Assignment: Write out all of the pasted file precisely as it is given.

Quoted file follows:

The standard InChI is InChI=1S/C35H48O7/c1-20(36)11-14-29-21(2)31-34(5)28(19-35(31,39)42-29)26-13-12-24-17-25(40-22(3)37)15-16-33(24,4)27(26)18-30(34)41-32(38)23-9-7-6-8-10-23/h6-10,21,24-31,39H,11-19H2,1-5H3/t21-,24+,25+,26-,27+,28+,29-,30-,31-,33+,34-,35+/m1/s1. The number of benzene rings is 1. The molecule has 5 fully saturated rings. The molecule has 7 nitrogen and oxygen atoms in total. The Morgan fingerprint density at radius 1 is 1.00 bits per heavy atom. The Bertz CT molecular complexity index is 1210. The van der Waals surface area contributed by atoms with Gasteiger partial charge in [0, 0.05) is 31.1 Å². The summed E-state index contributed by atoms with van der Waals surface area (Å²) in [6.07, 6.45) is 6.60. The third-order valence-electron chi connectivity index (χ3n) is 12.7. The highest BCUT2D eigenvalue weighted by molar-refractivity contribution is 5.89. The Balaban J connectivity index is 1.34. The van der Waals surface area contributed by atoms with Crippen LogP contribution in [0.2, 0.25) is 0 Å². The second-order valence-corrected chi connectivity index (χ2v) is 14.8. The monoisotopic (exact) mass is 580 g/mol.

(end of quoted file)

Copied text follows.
The standard InChI is InChI=1S/C35H48O7/c1-20(36)11-14-29-21(2)31-34(5)28(19-35(31,39)42-29)26-13-12-24-17-25(40-22(3)37)15-16-33(24,4)27(26)18-30(34)41-32(38)23-9-7-6-8-10-23/h6-10,21,24-31,39H,11-19H2,1-5H3/t21-,24+,25+,26-,27+,28+,29-,30-,31-,33+,34-,35+/m1/s1. The number of benzene rings is 1. The molecule has 5 fully saturated rings. The molecule has 7 nitrogen and oxygen atoms in total. The Morgan fingerprint density at radius 1 is 1.00 bits per heavy atom. The Bertz CT molecular complexity index is 1210. The van der Waals surface area contributed by atoms with Gasteiger partial charge in [0, 0.05) is 31.1 Å². The summed E-state index contributed by atoms with van der Waals surface area (Å²) in [6.07, 6.45) is 6.60. The third-order valence-electron chi connectivity index (χ3n) is 12.7. The highest BCUT2D eigenvalue weighted by molar-refractivity contribution is 5.89. The Balaban J connectivity index is 1.34. The van der Waals surface area contributed by atoms with Crippen LogP contribution in [0.2, 0.25) is 0 Å². The second-order valence-corrected chi connectivity index (χ2v) is 14.8. The monoisotopic (exact) mass is 580 g/mol.